Company could be first to establish marketplace for African-American consumers
When it comes to determining their lineage, more people are turning to African Ancestry, Inc. for answers.
African Ancestry (AfricanAncestry.com) was formed by Black scientist Dr. Rick Kittles and African-American entrepreneur Gina Paige, who pioneering DNA-based ancestry tracing for people of African descent across the world.
The Washington, D.C.-based enterprise helps people of African descent discover where they come from in Africa through a proprietary DNA matching analysis led by Kittles.
“I never imagined that my passion for African history and the movements of its people throughout the world would have one day manifested in a much-needed consumer product among African Americans,” said Kittles, whose years of research on genetic variation in African peoples led to the founding of African Ancestry.
Launched in 2003, the company is considered the first to establish a marketplace among African-American consumers.
When consumers engage African Ancestry, they can decide whether they want to determine maternal or paternal lineage. Consumers purchase a test kit to swab their cheeks for DNA and return it to the company. Kittles and his team analyze sequences of a consumers’ DNA to determine whether his or her lineage is African, European, Middle Eastern or Native American.
“What makes us unique is that when the ancestry is African, we are the only company that can place it in a present-day country in Africa and also an ethnic group or groups in the country,” Paige pointed out.
Customers receive a comprehensive results package that includes a letter, a print out of their DNA sequence, certificate of ancestry and a guide to explain the science.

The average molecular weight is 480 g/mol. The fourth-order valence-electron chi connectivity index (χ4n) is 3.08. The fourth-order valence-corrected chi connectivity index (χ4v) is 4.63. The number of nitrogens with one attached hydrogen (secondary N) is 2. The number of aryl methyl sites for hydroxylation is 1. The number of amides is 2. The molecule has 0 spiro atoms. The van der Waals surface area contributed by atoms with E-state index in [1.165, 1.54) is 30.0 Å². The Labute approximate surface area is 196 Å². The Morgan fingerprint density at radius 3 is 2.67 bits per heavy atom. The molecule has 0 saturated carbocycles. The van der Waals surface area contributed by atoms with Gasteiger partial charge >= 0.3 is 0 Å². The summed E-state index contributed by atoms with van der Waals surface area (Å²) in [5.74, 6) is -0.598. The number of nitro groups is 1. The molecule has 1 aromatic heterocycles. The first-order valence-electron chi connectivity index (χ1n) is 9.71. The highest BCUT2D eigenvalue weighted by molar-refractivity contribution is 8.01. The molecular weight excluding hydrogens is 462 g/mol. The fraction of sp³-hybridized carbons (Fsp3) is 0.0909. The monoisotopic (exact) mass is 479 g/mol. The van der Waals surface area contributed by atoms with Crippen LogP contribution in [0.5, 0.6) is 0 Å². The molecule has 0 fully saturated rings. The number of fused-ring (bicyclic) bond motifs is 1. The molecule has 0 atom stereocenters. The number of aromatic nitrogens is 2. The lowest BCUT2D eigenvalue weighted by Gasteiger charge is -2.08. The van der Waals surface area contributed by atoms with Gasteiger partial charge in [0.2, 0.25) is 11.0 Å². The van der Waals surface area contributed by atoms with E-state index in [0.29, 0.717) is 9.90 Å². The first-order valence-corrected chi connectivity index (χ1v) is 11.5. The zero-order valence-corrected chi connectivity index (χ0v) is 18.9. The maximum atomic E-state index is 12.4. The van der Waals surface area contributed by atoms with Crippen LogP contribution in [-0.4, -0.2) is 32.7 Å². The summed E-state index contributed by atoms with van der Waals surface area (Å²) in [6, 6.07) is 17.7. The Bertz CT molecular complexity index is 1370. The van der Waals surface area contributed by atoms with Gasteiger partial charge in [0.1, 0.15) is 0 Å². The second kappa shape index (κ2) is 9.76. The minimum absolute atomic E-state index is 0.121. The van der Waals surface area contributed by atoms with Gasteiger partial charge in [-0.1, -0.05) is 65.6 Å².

Paige noted that the company has heightened DNA literacy in the community.
“We have had to overcome the lack of knowledge about DNA in the Black community, so really what we’ve done is we’ve increased the genetic literacy of the community. So now people understand that DNA is more than something that can put you in jail or get you out of jail,” she pointed out.
African Ancestry has tested more than 30,000 people over the last nine years.
“So when you spin that out among family members there are hundreds of thousands of people who have a connection to the continent that they never had before,” she said.
“This work has had a very personal impact on people, families and communities. It’s had an impact nationally and it’s even had an impact globally.”
Finding their connection to the continent has spurred some consumers to invest in the continent of Africa and has led to the development of foundations, Paige said.
African Ancestry has helped media powerhouses deliver groundbreaking genealogy programming. Starting with African American Lives 1 and 2 nearly a decade ago, AfricanAncestry.com has gone on to play a major role on NBC’s Who Do You Think You Are?; CNN’s “Black in America” series; “Faces of America” and most recently, “Finding Your Roots” with Henry Louis Gates Jr.
“Finding Your Roots” is the latest series from renowned cultural critic Henry Louis Gates Jr., and is purposed to utilize genealogy and genetics to explore the fascinating dynamics of race, family and identity in today’s America. In collaboration with leading genealogists, world-class research and historical societies, Finding Your Roots combines to satisfy the basic drive to discover who we are and where we come from by focusing on 25 celebrity guests of all races in the 10-part series. AfricanAncestry.com picks up where the show’s paper trail ends by using DNA to geographically assess the African country for guests which have included Samuel L. Jackson, Condoleezza Rice, Ruth Simmons, John Legend, Wanda Sykes, Branford Marsalis, Cory Booker, Geoffrey Canada and Rep. John Lewis.
The next show will air May 20 at 8 p.m. on PBS. For information about Finding Your Roots visit www.pbs.org/wnet/finding-your-roots.